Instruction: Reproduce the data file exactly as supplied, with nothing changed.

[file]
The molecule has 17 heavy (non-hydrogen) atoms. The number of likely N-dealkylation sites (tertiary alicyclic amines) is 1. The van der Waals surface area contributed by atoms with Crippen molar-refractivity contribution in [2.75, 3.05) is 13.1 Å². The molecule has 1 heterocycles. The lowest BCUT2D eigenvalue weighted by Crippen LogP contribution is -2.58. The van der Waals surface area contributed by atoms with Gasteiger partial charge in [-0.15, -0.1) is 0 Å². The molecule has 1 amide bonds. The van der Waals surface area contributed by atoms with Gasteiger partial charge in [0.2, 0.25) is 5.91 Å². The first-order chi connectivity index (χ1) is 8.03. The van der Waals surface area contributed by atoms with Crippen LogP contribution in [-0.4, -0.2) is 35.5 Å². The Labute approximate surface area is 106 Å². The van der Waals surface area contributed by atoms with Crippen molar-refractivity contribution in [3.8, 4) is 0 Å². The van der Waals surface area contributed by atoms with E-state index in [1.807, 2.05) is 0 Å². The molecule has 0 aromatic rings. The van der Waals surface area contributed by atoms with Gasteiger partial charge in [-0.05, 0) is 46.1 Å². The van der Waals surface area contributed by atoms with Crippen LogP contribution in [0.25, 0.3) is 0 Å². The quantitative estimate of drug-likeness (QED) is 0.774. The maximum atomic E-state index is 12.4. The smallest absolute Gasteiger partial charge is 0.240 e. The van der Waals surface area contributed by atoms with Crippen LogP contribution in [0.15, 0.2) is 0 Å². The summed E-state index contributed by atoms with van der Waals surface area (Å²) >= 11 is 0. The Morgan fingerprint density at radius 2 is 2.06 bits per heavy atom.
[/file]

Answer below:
The molecule has 17 heavy (non-hydrogen) atoms. The number of likely N-dealkylation sites (tertiary alicyclic amines) is 1. The van der Waals surface area contributed by atoms with Crippen molar-refractivity contribution in [2.75, 3.05) is 13.1 Å². The molecule has 1 heterocycles. The lowest BCUT2D eigenvalue weighted by Crippen LogP contribution is -2.58. The van der Waals surface area contributed by atoms with Gasteiger partial charge in [-0.15, -0.1) is 0 Å². The molecule has 1 amide bonds. The van der Waals surface area contributed by atoms with Gasteiger partial charge in [0.2, 0.25) is 5.91 Å². The first-order chi connectivity index (χ1) is 8.03. The van der Waals surface area contributed by atoms with Crippen LogP contribution in [-0.4, -0.2) is 35.5 Å². The Labute approximate surface area is 106 Å². The van der Waals surface area contributed by atoms with Crippen molar-refractivity contribution in [3.8, 4) is 0 Å². The van der Waals surface area contributed by atoms with E-state index in [1.807, 2.05) is 0 Å². The molecule has 0 aromatic rings. The van der Waals surface area contributed by atoms with Gasteiger partial charge in [-0.05, 0) is 46.1 Å². The van der Waals surface area contributed by atoms with Crippen LogP contribution in [0.25, 0.3) is 0 Å². The quantitative estimate of drug-likeness (QED) is 0.774. The maximum atomic E-state index is 12.4. The smallest absolute Gasteiger partial charge is 0.240 e. The van der Waals surface area contributed by atoms with Crippen LogP contribution in [0.15, 0.2) is 0 Å². The summed E-state index contributed by atoms with van der Waals surface area (Å²) >= 11 is 0. The Morgan fingerprint density at radius 2 is 2.06 bits per heavy atom.